Aquaculture, or the practice of farming fish, is becoming increasingly common. So is the practice of entomophagy, or eating insects. These two areas should be of particular concern for animal advocates because the individuals involved are particularly small as well as harder to advocate for because they are perceived as dramatically more different than other animals.
While it's easy to make a comparison between a cat or a dog and a pig or a chicken, farmed fishes, and even more so, insects, are challenging victims to advocate for because they are so far outside most people's moral circles.
The results of this informal survey that I carried out shows that omnivores and vegans perceive farmed fishes and insects to have better welfare scores than other farmed animals, including beef cattle and dairy cows. This seems contrary to evidence (whereas beef and dairy cows might have net-positive welfare scores, based on subjective observation by animal welfare experts. See Norwood and Lusk, Compassion by the Pound, 2011 and Veganomics by Nick Cooney, 2013)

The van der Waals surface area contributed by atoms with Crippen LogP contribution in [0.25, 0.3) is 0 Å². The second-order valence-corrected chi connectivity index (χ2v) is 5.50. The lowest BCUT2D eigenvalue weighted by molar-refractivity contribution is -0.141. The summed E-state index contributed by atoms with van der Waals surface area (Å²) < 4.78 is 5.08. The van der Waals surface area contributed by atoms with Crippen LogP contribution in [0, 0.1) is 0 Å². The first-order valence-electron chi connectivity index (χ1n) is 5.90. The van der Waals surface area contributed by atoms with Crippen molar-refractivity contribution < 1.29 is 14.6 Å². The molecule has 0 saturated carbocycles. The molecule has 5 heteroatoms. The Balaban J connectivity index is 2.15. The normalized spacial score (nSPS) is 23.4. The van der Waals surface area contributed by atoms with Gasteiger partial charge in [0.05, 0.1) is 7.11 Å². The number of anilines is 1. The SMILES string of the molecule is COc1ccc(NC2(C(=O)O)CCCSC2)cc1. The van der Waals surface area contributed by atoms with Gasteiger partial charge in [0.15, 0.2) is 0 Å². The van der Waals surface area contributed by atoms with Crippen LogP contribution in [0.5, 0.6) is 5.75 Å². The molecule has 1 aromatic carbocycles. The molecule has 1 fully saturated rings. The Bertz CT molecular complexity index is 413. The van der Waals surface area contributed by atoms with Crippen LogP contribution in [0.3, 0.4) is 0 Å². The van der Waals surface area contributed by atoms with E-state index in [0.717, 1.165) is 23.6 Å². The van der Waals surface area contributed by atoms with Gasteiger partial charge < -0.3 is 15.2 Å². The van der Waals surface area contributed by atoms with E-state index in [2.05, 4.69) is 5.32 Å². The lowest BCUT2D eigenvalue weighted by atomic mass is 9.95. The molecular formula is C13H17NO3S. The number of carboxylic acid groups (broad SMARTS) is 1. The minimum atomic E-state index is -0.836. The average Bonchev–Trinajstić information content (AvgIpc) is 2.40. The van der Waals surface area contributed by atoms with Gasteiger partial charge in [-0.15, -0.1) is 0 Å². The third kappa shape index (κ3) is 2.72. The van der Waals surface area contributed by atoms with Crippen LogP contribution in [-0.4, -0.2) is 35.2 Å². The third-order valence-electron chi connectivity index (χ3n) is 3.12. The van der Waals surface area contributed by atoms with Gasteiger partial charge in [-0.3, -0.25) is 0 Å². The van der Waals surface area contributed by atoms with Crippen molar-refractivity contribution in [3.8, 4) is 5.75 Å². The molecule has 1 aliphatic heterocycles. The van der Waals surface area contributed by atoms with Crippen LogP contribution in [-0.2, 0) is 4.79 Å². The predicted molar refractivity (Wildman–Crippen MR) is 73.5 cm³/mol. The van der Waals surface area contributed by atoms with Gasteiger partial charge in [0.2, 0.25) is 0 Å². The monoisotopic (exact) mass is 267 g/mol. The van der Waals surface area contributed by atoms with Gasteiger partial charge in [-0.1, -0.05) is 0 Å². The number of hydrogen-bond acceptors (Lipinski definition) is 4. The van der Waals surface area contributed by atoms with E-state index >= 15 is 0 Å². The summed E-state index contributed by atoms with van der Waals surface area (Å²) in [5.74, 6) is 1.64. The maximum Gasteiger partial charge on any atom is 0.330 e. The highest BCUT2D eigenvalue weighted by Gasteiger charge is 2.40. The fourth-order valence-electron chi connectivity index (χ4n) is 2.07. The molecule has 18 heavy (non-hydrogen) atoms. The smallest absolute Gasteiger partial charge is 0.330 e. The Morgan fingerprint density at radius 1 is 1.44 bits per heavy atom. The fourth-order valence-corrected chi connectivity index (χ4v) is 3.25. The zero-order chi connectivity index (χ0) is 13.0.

Based on this information, it seems that animal advocates should make sure to highlight factory farmed fishes in terms preventative dietary interventions. The rising popularity of insect farming should also be concerning and efforts should be made to prevent insects from being bred and killed for food. Additionally, for vegetarians and vegans who have environmentally-conscious circles, the topic of insect consumption could be a reasonable platform to raise awareness about insect sentience and the suffering of insects in the wild.
If vegetarians and vegans perceive farmed fishes and insects as being better or more ethical, then that sentiment could lend support to fairly suffering-intensive practices. Effective animal advocates should continue emphasizing anti-speciesism in their activism and continue to not rely too heavily on environmental or eco-centric arguments. To do otherwise would be to sacrifice short term gain or satisfaction instead of ideas which can help to reduce the most suffering.